Managing Interruptions in Virtual Collaboration: an Empirical Study in the Textile Business
- FANG SIYAN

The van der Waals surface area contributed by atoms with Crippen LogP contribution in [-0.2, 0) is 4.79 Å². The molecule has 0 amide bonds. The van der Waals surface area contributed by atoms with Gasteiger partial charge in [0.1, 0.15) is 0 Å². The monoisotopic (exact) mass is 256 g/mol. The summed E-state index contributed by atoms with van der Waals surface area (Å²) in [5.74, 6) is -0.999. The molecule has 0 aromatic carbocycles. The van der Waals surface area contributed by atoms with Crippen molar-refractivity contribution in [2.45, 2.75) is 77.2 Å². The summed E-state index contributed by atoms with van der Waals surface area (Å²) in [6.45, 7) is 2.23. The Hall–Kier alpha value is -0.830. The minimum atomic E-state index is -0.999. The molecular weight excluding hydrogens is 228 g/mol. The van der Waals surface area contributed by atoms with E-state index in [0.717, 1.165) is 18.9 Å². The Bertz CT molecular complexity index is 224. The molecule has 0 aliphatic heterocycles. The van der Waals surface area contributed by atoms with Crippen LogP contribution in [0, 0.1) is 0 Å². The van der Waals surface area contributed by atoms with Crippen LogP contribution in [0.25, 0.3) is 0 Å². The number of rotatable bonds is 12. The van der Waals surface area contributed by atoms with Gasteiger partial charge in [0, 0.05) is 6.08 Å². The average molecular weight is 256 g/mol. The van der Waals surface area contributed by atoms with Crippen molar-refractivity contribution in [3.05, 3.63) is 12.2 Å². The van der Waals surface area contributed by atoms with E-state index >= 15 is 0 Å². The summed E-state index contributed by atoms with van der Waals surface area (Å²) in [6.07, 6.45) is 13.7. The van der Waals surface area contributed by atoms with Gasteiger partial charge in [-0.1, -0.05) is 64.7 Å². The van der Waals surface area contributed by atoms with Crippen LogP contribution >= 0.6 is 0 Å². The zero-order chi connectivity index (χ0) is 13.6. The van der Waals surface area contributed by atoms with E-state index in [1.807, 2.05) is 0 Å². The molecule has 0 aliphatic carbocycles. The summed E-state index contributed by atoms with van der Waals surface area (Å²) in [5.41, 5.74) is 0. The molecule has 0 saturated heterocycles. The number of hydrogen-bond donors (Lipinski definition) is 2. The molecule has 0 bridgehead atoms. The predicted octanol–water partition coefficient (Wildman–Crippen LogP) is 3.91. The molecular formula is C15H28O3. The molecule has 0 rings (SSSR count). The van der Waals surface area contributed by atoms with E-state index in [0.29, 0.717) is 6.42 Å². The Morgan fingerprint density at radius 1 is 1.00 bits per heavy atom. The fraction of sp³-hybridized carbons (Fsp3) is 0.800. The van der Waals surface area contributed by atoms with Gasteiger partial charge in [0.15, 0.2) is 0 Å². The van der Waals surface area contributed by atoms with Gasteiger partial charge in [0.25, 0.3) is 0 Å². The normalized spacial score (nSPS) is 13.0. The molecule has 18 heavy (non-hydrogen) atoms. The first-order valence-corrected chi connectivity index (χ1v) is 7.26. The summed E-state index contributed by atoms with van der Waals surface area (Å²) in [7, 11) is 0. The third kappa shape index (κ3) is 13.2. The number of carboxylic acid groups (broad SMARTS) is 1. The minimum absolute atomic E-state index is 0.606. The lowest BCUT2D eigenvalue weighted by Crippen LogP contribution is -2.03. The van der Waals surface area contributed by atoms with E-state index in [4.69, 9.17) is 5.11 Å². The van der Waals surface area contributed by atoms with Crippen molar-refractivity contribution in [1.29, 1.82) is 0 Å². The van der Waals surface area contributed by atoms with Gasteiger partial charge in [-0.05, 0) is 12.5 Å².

Given the distributed nature of modern organizations, the use of technology-mediated teams is a critical aspect of their success. These teams use various media that are arguably less personal than face-to-face communication. One factor influencing the success of these teams is their ability to develop an understanding of who knows what during the initial team development stage. However, this development of understanding within dispersed teams may be impeded because of the limitations of technology-enabled communication environments. Past research has found that a limited understanding of team member capabilities hinders team performance. As such, this article investigates mechanisms for improving the recall of individuals within dispersed teams. Utilizing the input-process-output model to conceptualize the group interaction process, three input factors—visual artifacts (i.e., a computer-generated image of each team member), team size, and work interruptions—are manipulated to assess their influence on a person's ability to recall important characteristics of their virtual team members. Results show that visual artifacts significantly increase the recall of individuals' information. However, high-urgency interruptions significantly deteriorate the recall of individuals, regardless of the visual artifact or team size. These findings provide theoretical and practical implications on knowledge acquisition and project success within technology-mediated teams.